It's hard for me, given the historical trend, to put too much blame for the relative shrinking of manufacturing employment on the rise of China, or NAFTA, because it was happening in the 1960s and 1970s well before either of these things happened.

Saturday, April 02, 2016

What if it had been Kremer, Miguel & Trump?

Then last year, things might have gone down a bit like this:

"Some guy is saying a reanalysis of a key study argued that there was no clear evidence for improvement in either school attendance or examination performance when using year-stratified cluster-summary analysis. First of all. Just so you understand, this guy is a total loser. He begged me to be his peer reviewer, I said "NO THANKS." Pathetic!

Second, I never said that about the year-stratified cluster-summary analysis. Never said it! Here's the thing. I use the year-stratified regression models and you know what? It works, it just works. I'm winning, my p-values are so much lower than his, this guy's a joke. And he says the cluster summary! Liar, you can't listen to him, this guy's a degenerate and I don't even need to tell you what he did with the standard errors. I mean, there are things about this guy that I don’t want to talk about. You can look. But I’m not going to talk about them. Very bad guy! Our study, it's terrific. No one else will tell it like it is, but we're telling it like it is. We're going to beat those worms. Terrific!"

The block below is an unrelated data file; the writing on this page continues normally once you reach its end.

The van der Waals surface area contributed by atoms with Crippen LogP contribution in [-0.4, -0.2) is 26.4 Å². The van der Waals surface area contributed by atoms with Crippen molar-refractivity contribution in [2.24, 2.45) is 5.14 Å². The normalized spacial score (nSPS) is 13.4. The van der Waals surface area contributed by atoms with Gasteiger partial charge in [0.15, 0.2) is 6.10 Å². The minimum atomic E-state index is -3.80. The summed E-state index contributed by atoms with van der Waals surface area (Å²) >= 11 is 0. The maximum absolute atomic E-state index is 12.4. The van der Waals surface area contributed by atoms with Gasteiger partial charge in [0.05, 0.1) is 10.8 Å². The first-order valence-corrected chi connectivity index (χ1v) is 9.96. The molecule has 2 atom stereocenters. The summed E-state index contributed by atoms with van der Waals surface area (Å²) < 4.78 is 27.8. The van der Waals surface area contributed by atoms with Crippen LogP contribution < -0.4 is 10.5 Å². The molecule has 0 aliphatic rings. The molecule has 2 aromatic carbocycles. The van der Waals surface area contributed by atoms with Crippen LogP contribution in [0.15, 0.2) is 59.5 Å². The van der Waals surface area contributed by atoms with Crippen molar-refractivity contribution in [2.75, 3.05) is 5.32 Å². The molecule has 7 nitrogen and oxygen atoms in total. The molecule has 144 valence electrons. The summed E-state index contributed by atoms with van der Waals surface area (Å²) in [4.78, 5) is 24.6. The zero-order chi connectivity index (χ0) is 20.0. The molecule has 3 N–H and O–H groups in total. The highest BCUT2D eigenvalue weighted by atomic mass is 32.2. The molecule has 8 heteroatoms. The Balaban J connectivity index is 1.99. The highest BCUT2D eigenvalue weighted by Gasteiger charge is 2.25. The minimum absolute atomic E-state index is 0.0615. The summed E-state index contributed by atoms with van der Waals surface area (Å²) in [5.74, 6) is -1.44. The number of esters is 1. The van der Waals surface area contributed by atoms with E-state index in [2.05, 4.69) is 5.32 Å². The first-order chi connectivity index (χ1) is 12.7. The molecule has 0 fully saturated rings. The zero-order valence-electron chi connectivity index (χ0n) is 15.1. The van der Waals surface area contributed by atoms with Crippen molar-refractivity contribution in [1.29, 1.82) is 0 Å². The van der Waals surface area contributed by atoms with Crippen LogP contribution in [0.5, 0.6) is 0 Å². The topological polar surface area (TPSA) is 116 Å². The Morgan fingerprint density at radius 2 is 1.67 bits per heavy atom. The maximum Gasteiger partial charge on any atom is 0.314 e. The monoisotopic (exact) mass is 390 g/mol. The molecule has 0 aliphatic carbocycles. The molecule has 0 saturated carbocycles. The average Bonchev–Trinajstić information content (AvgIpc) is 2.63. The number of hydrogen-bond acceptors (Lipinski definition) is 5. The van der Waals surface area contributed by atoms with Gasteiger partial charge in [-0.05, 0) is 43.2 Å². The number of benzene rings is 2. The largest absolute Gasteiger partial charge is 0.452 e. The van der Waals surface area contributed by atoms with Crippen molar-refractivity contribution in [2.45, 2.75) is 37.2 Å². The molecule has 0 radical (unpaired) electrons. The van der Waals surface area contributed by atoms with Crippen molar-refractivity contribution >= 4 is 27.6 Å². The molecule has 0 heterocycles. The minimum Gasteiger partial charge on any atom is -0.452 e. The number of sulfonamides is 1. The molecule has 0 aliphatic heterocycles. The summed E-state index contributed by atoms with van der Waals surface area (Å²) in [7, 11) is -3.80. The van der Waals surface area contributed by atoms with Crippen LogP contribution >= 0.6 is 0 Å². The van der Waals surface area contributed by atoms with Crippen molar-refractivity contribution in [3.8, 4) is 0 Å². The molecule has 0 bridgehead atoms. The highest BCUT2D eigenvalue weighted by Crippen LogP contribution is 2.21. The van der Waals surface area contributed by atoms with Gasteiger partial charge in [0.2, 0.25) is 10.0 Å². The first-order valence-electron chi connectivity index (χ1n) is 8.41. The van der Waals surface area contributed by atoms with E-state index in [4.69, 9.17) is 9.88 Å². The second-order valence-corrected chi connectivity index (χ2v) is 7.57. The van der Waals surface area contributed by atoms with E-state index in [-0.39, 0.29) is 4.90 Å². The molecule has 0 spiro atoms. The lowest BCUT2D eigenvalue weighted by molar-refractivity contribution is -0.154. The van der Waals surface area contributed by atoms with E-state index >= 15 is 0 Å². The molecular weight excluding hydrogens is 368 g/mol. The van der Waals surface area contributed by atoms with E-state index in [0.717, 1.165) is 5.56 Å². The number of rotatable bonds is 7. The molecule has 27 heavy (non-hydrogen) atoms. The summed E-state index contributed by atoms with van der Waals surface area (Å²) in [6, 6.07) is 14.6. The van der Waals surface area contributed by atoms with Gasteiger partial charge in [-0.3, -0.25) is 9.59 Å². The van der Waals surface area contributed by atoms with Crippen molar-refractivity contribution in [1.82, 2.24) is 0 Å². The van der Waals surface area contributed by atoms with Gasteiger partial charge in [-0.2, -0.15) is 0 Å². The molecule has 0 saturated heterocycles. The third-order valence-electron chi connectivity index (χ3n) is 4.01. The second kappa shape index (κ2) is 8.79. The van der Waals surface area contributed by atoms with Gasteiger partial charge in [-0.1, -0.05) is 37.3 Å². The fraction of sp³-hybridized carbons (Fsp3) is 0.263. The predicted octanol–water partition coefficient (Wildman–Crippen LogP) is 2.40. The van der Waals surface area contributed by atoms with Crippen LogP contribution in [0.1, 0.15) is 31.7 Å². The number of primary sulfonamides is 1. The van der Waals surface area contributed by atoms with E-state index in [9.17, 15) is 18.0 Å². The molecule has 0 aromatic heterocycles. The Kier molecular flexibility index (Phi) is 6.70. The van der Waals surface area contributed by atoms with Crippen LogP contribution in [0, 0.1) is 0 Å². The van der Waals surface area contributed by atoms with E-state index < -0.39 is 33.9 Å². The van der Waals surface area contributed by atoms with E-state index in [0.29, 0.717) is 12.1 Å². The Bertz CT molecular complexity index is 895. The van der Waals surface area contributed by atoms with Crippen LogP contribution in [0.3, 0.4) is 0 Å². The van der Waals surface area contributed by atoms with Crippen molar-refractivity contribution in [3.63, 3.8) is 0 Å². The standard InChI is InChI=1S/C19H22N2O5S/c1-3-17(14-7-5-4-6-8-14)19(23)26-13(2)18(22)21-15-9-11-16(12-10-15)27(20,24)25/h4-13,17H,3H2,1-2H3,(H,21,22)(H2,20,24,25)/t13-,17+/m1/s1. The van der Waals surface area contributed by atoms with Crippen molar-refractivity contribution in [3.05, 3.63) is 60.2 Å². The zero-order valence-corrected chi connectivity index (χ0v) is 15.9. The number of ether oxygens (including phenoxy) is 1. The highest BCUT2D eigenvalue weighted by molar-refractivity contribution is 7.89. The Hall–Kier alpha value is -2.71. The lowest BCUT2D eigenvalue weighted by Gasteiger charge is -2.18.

hat tip to @Zettel314

Thursday, March 31, 2016

Unfairness, Emotion, and Performance

When unfair treatment helps performance 
 Jordan Axt & Shigehiro Oishi
Motivation and Emotion, April 2016, Pages 243-257

Abstract: Human beings are responsive to fairness violations. People reject unfair offers and go out of their way to punish those who behave unfairly. However, little is known regarding when unfair treatment can either help or harm performance. We found that basketball players were more likely to make free throws after being awarded a foul specific to unfair treatment (Study 1). Similarly, hockey players were more likely to score during a penalty shot compared to a shootout (Study 2). A laboratory experiment showed that participants were more accurate at golf putting after a previous attempt had been unfairly nullified (Study 3). However, a final experiment revealed that when the task was more demanding, unfair treatment resulted in worse performance (Study 4). Moreover, this effect was mediated by feelings of anger and frustration. These results suggest that performance is sensitive to perceptions of fairness and justice.